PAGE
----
Police officer in Fort Worth shooting charged with murder
This appeared in The Millennial Source
Aaron Dean, the police officer who fatally shot 28-year-old Atatiana Jefferson inside her home, was charged with murder on Monday, October 14. Dean, who has since resigned from the Fort Worth Police Department where he worked, responded to a non-emergency call from a concerned neighbor when the incident took place.
The death of Jefferson, a black woman, at the hands of a white police officer becomes the latest in a series of high profile incidents. Some say the incidents are part of a growing pattern of police brutality and violence against black communities across the United States.
Details of the incident
Dean and another officer arrived at Jefferson’s home at approximately 2:25 on October 12, where she was playing video games with her eight-year-old nephew. They responded after a concerned neighbor noticed that the front door had been open for several hours and called the non-emergency line to request that the police carry out a welfare check.
Edited body camera footage released by the police department shows that the two officers who responded to the call walked around the perimeter of Jefferson’s property. After circumventing the property, Dean detected the figure of Jefferson inside the house. He instructed her to raise her hands and then fired a single shot through the window. Despite attempted resuscitation efforts by officers on the scene, the gunshot wound proved to be fatal.
The footage does not appear to show Dean or his colleague identifying themselves as police officers to Jefferson at any point. The officers also parked their vehicle around the corner of the property, making it imperceivable from Jefferson’s house.
Family members, neighbors, civil rights activists, and other community members have gathered at the property to pay their respects and protest against Dean’s actions as well as the extended systemic conditions in law enforcement that make such deadly occurrences liable.
“There is simply no justification for his actions. She was enjoying her life in her home, where no one would have expected her life to be in harm’s way, especially not in the hands of a civil servant who had taken the oath to serve and protect,” says Ashley Carr, Jefferson’s oldest sister.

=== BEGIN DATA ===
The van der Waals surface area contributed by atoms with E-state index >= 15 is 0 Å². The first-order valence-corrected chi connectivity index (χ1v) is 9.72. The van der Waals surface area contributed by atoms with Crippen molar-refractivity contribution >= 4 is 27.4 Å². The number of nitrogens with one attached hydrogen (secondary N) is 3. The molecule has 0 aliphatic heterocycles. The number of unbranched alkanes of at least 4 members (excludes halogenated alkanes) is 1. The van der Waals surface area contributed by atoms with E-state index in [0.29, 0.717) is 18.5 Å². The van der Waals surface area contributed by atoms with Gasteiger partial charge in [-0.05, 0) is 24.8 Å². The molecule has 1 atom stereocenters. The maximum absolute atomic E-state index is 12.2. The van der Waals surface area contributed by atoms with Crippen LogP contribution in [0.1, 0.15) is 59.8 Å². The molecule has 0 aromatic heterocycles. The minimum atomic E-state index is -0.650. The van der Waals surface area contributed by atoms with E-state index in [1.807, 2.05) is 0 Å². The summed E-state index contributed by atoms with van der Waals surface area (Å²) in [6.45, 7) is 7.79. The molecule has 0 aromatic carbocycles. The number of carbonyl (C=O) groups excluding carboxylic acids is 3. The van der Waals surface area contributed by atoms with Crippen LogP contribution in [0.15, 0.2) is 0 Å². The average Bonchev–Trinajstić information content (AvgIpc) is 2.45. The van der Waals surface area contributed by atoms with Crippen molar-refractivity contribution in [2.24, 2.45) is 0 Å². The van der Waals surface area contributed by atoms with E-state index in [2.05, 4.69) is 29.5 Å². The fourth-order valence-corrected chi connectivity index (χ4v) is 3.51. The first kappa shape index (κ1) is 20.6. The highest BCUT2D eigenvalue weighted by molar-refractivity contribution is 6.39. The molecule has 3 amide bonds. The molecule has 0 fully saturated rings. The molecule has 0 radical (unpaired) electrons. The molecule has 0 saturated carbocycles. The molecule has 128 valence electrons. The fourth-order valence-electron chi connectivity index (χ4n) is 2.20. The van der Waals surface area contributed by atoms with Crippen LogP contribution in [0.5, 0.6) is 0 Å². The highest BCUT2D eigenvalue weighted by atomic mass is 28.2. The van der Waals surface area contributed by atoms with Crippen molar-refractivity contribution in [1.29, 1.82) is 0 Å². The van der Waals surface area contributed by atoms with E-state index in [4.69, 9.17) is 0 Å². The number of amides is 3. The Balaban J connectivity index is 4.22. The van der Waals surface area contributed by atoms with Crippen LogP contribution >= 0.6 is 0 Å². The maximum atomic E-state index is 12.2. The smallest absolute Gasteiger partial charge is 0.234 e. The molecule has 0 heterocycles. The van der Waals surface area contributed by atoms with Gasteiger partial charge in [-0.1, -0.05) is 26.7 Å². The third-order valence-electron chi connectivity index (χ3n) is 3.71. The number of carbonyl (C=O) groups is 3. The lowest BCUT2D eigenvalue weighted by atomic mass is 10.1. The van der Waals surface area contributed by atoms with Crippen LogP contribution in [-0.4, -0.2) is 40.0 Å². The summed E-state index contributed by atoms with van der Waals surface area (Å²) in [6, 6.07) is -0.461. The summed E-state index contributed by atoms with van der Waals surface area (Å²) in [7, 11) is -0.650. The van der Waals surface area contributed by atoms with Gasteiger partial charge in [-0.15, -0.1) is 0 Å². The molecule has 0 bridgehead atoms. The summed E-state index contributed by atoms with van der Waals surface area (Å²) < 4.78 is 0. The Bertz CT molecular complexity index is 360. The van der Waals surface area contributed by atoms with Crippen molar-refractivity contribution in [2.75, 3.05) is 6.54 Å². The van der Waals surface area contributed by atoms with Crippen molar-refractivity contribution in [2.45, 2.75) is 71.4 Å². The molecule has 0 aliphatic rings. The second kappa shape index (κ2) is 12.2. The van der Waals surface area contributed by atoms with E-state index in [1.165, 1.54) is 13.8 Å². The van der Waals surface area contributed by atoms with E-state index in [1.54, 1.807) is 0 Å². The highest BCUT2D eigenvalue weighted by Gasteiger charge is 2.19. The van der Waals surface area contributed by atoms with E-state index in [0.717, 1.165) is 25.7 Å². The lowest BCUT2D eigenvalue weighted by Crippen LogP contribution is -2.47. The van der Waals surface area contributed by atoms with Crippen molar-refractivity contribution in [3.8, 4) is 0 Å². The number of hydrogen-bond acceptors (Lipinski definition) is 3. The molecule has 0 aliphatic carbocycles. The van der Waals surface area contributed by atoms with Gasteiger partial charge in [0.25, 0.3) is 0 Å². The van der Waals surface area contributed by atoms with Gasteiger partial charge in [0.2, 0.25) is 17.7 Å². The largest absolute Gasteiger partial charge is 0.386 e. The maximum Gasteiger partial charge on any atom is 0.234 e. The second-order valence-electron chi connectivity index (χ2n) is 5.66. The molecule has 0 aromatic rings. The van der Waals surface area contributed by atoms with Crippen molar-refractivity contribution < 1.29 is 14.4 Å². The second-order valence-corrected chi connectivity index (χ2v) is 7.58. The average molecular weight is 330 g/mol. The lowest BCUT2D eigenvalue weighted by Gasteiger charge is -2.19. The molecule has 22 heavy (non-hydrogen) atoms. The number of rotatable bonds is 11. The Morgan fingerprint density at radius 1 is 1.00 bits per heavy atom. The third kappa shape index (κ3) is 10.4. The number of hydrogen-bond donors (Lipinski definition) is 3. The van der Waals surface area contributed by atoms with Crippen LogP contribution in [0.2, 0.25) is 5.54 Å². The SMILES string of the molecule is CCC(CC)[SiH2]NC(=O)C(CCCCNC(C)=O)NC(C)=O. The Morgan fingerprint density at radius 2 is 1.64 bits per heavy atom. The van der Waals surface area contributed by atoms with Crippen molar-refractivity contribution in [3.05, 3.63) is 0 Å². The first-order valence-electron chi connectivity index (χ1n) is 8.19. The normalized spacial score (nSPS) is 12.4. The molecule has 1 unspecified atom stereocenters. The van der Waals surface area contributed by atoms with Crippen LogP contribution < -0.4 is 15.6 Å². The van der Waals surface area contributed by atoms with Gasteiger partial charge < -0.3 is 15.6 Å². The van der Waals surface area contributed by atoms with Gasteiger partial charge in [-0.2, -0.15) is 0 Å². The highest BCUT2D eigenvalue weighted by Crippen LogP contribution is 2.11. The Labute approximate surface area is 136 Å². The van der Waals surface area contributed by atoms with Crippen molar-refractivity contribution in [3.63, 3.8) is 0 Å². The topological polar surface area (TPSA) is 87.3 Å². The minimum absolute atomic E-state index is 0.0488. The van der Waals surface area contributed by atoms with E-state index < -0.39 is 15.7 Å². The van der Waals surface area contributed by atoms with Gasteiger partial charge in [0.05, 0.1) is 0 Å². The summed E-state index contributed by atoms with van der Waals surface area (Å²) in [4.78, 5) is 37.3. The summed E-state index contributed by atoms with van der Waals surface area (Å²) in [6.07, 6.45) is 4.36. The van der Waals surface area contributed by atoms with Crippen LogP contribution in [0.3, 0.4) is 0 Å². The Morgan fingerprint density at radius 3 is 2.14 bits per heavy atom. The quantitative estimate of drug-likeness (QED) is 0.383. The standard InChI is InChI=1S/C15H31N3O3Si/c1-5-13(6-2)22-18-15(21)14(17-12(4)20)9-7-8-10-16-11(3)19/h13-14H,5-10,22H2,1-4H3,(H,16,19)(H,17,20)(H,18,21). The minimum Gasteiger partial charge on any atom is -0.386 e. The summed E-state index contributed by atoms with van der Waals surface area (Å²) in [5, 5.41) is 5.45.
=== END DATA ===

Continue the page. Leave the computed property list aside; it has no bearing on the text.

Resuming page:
Lee Merritt, the family attorney, has said in a statement that “the family of Atatiana Jefferson is relieved that Aaron Dean has been arrested & charged with murder. We need to see this through to a vigorous prosecution & appropriate sentencing. The City of Fort Worth has much work to do to reform a brutal culture of policing.”
Alongside the death of Jefferson, the shooting is a further encumbrance to already floundering levels of trust between the police and the communities they serve.
Jefferson’s neighbor who called the police, James Smith, 62, told reporters that he regrets his decision to call the local police department. “If I had never dialed the police department, she’d still be alive,’ said Smith. “I’m shaken. I’m mad. I’m upset. And I feel it’s partly my fault. It makes you not want to call the police department,” he added.
Speaking at a press conference, the police chief of Fort Worth Police Department, Ed Kraus, emphasized that the killing of Atatiana Jefferson was inexcusable. According to Kraus, the department does not oppose the murder charges brought against Dean.
“I don’t have any officers saying this action should not have been taken against this individual, this officer. I’m getting the complete opposite response,” Kraus said.
“The officers are hurting,” he continues, “they try hard every day to try to make this city better … I likened it to a bunch of ants building an anthill, and then somebody comes with a hose and washes it away. And they just have to start from scratch.”
Dean resigned from the Forth Worth Police Department before he received the murder charges. Kraus stated that if Dean did not tender his resignation, the department would have dismissed him.
Despite the condemnation of Dean and the murder charges filed against him, it is unclear whether the charges will result in a conviction. Mapping Police Violence is a research collaborative that uses comprehensive data on nationwide police killings to quantify the impact of police violence in communities. According to their data, police kill over 1 000 people per year.
However, the conviction rate for police officers involved in fatal shootings is low, and it is rare for an officer to face trial. A conviction is rarer still. Of the 80 officers that were arrested on murder charges between 2005 and 2017, only 35% resulted in a conviction.
Ex-officer awaits trail
Following his resignation, Fort Worth Police arrested Dean and held him at the Tarrant County jail. The jail has since released him on bail, which is set at $200 000. According to the Police Department, Dean is yet to provide a written statement and is refusing to answer questions.
Prior to the incident, Dean worked for the department for 18 months and had a clean record aside from a traffic violation. Dean was initially placed on administrative leave before the murder charges were brought against him.
Recent police shootings in Texas
The shooting of Jefferson does not appear to be an isolated incident. In the three months since June, officers from Fort Worth Police Department have shot and killed six people. The incident follows the conclusion of the high profile trial of Amber Guyger, another officer in the state of Texas who shot and killed a black person in their home. Guyger will serve ten years for the murder of Botham Jean.
Sparking fear and anger, these incidents contribute to statistics that show that black people are more likely to be killed by police. Despite making up 13% of the population, data shows that black people account for 25% of those killed by police. As a result, black Americans are less likely to feel safe during interactions with the police.